Now, while it’s how the above examples worked, it’s also worth noting that the use of a JavaScript function for the AWS Lambda is not required. You can hook up a serverless event to call an AWS Lambda you create just by using new aws.lambda.Function. Or, you can get a reference to an existing AWS Lambda created outside of Pulumi and have that be the receiver of your serverless event. Here’s how that would look:

import * as aws from "@pulumi/aws";
import * as slack from "@slack/client";

// Create a simple bucket.
const bucket = new aws.s3.Bucket("testbucket", {
    serverSideEncryptionConfiguration: ...,
    forceDestroy: true,
});

// Retrieve an existing Lambda Function already created in your AWS infrastructure.
const func = aws.lambda.Function.get("postToSlack", "... existing lambda arn ...");

// Call that Lambda Function when an object is created in the bucket.
bucket.onObjectCreated("postToSlack", func);

We’ve tried to make it this simple to hook up many interesting AWS serverless events. For example, you can register to hear about events on S3 Buckets, SNS Topics, SQS Queues, Kinesis Streams, DynamoDB Tables, Cloudwatch Events, and more. We’ve tried to provide these prebuilt components for the most common and interesting cases. If there’s some serverless event we haven’t added support for that you want to use, definitely let us know!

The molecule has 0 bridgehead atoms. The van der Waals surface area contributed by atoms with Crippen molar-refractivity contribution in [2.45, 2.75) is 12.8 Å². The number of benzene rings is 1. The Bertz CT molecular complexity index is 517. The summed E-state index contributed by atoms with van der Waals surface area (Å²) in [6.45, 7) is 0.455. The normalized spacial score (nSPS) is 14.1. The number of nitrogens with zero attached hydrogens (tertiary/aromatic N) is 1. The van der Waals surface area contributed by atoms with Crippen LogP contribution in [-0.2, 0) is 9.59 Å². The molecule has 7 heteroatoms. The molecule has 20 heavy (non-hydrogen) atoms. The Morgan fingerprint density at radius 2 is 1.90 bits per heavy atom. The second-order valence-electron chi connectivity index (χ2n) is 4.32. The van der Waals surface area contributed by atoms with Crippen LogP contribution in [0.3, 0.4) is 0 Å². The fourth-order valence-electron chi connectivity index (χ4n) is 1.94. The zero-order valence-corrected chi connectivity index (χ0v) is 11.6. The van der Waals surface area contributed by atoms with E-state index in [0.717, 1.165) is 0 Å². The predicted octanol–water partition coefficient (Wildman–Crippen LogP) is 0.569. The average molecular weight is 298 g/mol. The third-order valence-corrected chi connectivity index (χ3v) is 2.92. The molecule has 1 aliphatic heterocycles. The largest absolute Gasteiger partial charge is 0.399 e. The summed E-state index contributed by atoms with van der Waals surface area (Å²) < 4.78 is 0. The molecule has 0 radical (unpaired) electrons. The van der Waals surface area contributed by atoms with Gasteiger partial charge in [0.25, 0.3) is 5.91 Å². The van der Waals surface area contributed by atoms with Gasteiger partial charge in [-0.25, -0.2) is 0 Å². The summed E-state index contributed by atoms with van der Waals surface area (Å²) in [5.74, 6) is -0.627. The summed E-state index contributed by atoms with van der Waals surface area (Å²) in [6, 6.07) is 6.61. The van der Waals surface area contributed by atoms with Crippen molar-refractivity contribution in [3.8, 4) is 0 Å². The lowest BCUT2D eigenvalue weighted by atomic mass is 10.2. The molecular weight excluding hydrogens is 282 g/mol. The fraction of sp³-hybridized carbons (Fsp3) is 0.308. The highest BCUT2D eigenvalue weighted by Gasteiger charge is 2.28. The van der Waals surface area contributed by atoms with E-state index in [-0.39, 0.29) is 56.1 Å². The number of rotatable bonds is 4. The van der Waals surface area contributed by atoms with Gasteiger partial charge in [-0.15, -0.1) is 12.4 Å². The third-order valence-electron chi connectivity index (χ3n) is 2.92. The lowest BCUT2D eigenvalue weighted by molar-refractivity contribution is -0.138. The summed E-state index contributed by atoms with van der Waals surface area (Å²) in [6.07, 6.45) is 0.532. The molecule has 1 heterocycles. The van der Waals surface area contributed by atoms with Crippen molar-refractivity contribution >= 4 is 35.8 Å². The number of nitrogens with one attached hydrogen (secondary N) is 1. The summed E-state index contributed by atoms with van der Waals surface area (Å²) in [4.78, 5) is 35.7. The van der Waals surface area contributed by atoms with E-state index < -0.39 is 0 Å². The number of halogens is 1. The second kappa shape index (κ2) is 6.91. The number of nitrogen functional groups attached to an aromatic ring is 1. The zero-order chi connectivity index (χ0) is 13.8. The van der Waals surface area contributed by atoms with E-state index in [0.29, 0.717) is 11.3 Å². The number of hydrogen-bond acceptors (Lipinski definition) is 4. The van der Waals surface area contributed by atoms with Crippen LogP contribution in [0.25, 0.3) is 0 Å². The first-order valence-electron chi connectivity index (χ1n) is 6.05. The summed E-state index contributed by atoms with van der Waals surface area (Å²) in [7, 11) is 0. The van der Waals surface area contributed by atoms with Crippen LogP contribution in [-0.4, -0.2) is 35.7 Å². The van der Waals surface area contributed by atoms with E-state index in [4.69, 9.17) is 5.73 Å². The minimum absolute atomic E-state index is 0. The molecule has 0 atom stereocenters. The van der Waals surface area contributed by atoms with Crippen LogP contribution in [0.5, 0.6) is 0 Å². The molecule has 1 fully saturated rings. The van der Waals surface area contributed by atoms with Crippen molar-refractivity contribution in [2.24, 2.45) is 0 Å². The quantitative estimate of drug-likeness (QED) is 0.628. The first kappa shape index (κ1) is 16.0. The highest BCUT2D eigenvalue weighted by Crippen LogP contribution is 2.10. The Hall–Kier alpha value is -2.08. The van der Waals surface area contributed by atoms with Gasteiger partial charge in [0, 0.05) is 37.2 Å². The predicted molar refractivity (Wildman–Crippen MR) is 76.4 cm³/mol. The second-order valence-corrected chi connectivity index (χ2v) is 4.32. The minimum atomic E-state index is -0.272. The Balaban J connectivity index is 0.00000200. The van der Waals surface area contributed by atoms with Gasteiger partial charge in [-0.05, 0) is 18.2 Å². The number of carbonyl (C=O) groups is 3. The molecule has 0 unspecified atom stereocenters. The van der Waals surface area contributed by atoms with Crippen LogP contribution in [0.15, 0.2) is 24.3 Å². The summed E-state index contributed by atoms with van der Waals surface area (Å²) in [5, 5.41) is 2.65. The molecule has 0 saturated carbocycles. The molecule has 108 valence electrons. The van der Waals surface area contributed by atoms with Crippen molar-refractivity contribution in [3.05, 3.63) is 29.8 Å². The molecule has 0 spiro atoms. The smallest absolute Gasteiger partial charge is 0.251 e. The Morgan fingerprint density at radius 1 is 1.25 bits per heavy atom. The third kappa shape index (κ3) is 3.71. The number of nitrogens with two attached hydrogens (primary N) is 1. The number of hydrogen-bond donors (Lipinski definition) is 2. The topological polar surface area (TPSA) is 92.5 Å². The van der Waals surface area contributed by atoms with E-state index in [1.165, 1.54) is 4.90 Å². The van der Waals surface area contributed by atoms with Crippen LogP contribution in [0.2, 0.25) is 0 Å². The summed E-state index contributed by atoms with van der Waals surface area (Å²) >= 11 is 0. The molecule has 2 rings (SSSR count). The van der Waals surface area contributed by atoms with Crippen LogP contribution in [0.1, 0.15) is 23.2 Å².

Finally, because we think it’s great to be able to use a JavaScript or TypeScript function as the code for your Lambda, we’ve introduced a simple quality-of-life improvement for writing those functions. Specifically, because it’s so common that one will use the real AWS SDK for Node.js within a Lambda, we’ve provided a quick and simple way to get to a fully initialized instance of that API without needing any additional requires or imports in your code. Here’s how that would look:

// The only module you need to import.
import * as aws from "@pulumi/aws";

// ...

bucket.onObjectCreated("postToSlack", async (e) => {
  // direct access to the aws-sdk through `aws.sdk`.
  const sqs = new aws.sdk.SQS();
  sqs.sendMessage(/*...*/);
});

This allows you to use @pulumi/aws as both the deployment-time API to define your AWS infrastructure, as well as being the run-time API that you can use when your Lambda executes to access the full set of AWS functionality.

To get a sense of a more complete example of how this all ties together you can see many of our examples. One example that helps demonstrate many of the above concept is Twitter+Athena. In it, we use serverless events to define a schedule, a callback to invoke when the even t fires, use of a third-party twitter API to retrieve a set of relevant Tweets, use of the aws-sdk to store the Tweet information into an S3 Bucket, and finally the creation of an Athena Query to extract information from the information stored into the bucket. You could augment this example with any number of resources and events for all sorts of interesting use cases.

As we’ve seen, with a tiny amount of code, you can easily define the cloud resources you want to create (or reference your existing cloud resources). It’s then simple to add code to respond to events and call new or existing Lambdas. And, if you use a JavaScript function to create your Lambda, you can reference those resources along with the AWS SDK easily, all within the same application code!

Topics: AWS, JavaScript, Serverless